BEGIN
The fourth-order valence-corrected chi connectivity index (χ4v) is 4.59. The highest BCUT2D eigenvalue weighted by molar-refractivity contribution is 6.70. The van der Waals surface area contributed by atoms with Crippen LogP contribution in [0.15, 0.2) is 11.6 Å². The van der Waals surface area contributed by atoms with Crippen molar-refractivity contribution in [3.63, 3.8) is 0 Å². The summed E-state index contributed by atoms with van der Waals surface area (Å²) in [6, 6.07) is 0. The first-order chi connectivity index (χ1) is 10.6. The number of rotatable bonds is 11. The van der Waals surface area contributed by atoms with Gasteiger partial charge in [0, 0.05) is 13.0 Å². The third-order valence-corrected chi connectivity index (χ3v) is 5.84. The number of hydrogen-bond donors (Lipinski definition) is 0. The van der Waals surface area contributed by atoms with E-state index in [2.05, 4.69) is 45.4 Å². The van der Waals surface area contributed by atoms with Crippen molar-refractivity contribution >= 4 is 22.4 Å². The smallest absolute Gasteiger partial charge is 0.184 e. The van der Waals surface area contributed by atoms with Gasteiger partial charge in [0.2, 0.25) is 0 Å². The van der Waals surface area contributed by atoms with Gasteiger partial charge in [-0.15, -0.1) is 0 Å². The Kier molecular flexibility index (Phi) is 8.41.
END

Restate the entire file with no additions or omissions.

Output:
The fourth-order valence-corrected chi connectivity index (χ4v) is 4.59. The highest BCUT2D eigenvalue weighted by molar-refractivity contribution is 6.70. The van der Waals surface area contributed by atoms with Crippen LogP contribution in [0.15, 0.2) is 11.6 Å². The van der Waals surface area contributed by atoms with Crippen molar-refractivity contribution in [3.63, 3.8) is 0 Å². The summed E-state index contributed by atoms with van der Waals surface area (Å²) in [6, 6.07) is 0. The first-order chi connectivity index (χ1) is 10.6. The number of rotatable bonds is 11. The van der Waals surface area contributed by atoms with Gasteiger partial charge in [0, 0.05) is 13.0 Å². The third-order valence-corrected chi connectivity index (χ3v) is 5.84. The number of hydrogen-bond donors (Lipinski definition) is 0. The van der Waals surface area contributed by atoms with E-state index in [2.05, 4.69) is 45.4 Å². The van der Waals surface area contributed by atoms with Crippen molar-refractivity contribution >= 4 is 22.4 Å². The smallest absolute Gasteiger partial charge is 0.184 e. The van der Waals surface area contributed by atoms with Gasteiger partial charge in [0.2, 0.25) is 0 Å². The van der Waals surface area contributed by atoms with Gasteiger partial charge in [-0.15, -0.1) is 0 Å². The Kier molecular flexibility index (Phi) is 8.41.